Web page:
Wednesday, 26 February 2014

Is the concept of human rights a nonsense?

Oh dear.  What does this all mean?  You pays your money and takes your chances? You bribes your judge and you gets the judgment you paid for?  Let us do away with legal precedent and deal with each case on an ad hoc basis?  I hardly think Lord Justice Moses is going to bring the law or the legal profession into repute with this bright idea.

As for human rights, is this not in some way tautological or nonsensical, rather like the people who call themselves animal rightists?  Animals cannot claim their animals rights except through a human, and they cannot actually speak, can they?

As for human rights, well, aren't all rights human?  Humans conceived of having laws.  Laws are conceived of by humans, passed by humans, broken by humans, enforced by humans, litigated by humans and interpreted and applied by humans.

The only thing we need to worry about, logically, is what should be made illegal, and this is a matter of politics.

Politics is of course the art of imposing on others your ideas of right and wrong, and this must always be changing, because people and societies do change their minds about things and are often made to change their minds either by others, or force of circumstance.

What is right and what is wrong, what is good and what is bad?  What is moral and what immoral? Have we quite worked that out yet?  Is our liberal political establishment well on top of this and the running of the government?  Judging by the hatred, ridicule and contempt the politicians are held in by the average voter, I would suggest not.

Soon, same-sex couples will soon have a right to call their relationships "marriage".  Indeed, they already have a right to acquire rights that are in every way identical to that between husband and wife with the same package of tax breaks if they enter into a civil partnership with each other. They also already have the right to adopt children and compel people who do not want to do business with them to do business with them.

Perhaps it is now time to revisit the age old debate between Natural Law and Legal Positivism.

I could never get the point of this debate.  I held this rather simplistic view that comes from an ancient Chinese saying:

"The people are the grass and the law the wind.  When the wind blows, the grass will bend."

As far as I was concerned, those who said the law ought to be moral and enforce morality had a point. Even if what it enforced was in fact immoral, the government would want us to think that the law was right and good to make us more likely to obey it.

Then there were the Legal Positivists, who said that the law did not have to moral to be "legitimate". What did this mean?  As long as we knew unpleasant consequences would be visited on us if we were caught doing what we wanted to do, thought we had a right to do and should in fact do for the greater good, eg hang corrupt and immoral politicians by his or her neck until dead in the gallows to be erected  on Parliament Square, we would refrain from doing such a thing.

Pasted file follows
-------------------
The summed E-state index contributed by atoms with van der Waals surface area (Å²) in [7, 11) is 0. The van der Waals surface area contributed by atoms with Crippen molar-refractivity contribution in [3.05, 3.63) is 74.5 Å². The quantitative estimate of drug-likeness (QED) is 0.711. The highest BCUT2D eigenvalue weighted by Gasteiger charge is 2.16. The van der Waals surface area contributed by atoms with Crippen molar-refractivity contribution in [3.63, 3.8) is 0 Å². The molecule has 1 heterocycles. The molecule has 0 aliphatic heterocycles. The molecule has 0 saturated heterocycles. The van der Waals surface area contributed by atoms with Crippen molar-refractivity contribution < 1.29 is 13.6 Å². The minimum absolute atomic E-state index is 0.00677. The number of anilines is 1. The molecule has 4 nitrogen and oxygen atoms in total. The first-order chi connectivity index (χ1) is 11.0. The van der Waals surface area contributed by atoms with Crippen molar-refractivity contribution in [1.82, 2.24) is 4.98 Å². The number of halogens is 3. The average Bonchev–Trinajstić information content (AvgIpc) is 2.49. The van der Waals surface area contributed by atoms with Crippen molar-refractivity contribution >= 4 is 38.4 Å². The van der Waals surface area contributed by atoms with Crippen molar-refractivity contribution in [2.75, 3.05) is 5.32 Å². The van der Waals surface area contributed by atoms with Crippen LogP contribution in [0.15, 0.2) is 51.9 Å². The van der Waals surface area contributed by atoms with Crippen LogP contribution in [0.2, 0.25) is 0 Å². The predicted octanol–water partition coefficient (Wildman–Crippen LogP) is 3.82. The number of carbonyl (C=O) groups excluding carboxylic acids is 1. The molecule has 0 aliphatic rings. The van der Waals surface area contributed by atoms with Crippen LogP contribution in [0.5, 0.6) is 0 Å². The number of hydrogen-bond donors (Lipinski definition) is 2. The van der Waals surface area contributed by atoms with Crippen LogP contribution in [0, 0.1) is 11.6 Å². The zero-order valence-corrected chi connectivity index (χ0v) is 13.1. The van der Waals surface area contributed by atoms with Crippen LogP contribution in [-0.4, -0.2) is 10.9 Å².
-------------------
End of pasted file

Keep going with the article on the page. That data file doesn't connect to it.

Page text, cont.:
The average citizen would have no time for such nuanced discussions about what constitutes "legitimacy" or "morality", and would focus mainly on the likelihood of getting caught and being punished.

Of course, this does not mean to say PC Liberals think they are evil people bent on doing evil, since they are the most self-righteous and sanctimonious people around.  I am sure they are hell-bent on building their idea of a Liberal Paradise on Earth and paving the road to hell with their good intentions.

The ones who oppose them are social conservatives, and social conservatives tend to be adherents of the Abrahamic faiths who respect marriage and are diametrically opposed to the proponents of Free Love that are Liberals.

So there we have it: the debate is really between those who on one extreme believe that sex between consenting adults (even if it involves incest, bestiality, necrophilia and those who are under-aged but who also consent eg the Labour PaedoThree known as the MPs Dromey, Hewitt and Harman) is OK and those who say all forms of extramarital sex must be forbidden and who say that marriage can only mean the union of a man and a woman.  These would be social conservatives who tend to be the adherents of the Abrahamic faiths and take their moral precepts of their religion seriously enough to know what they are, unlike Anglican clergy.

Who is right?

There must be a reason that all advanced civilisations who practise marriage are patriarchal.

Primitive societies and animals do not practise marriage and indulge in Free Love any time any place, anywhere.

It is just a question of our wanting to affirm our identity as the species that created God Himself, or preferring to be the species that lacks the intellectual sophistication to conceive of a unique, omnipotent and perfectly moral supreme being.  I know which I would rather choose, preferring to live in an advanced and necessarily patriarchal civilisation than a declining, demented and matriarchal one.

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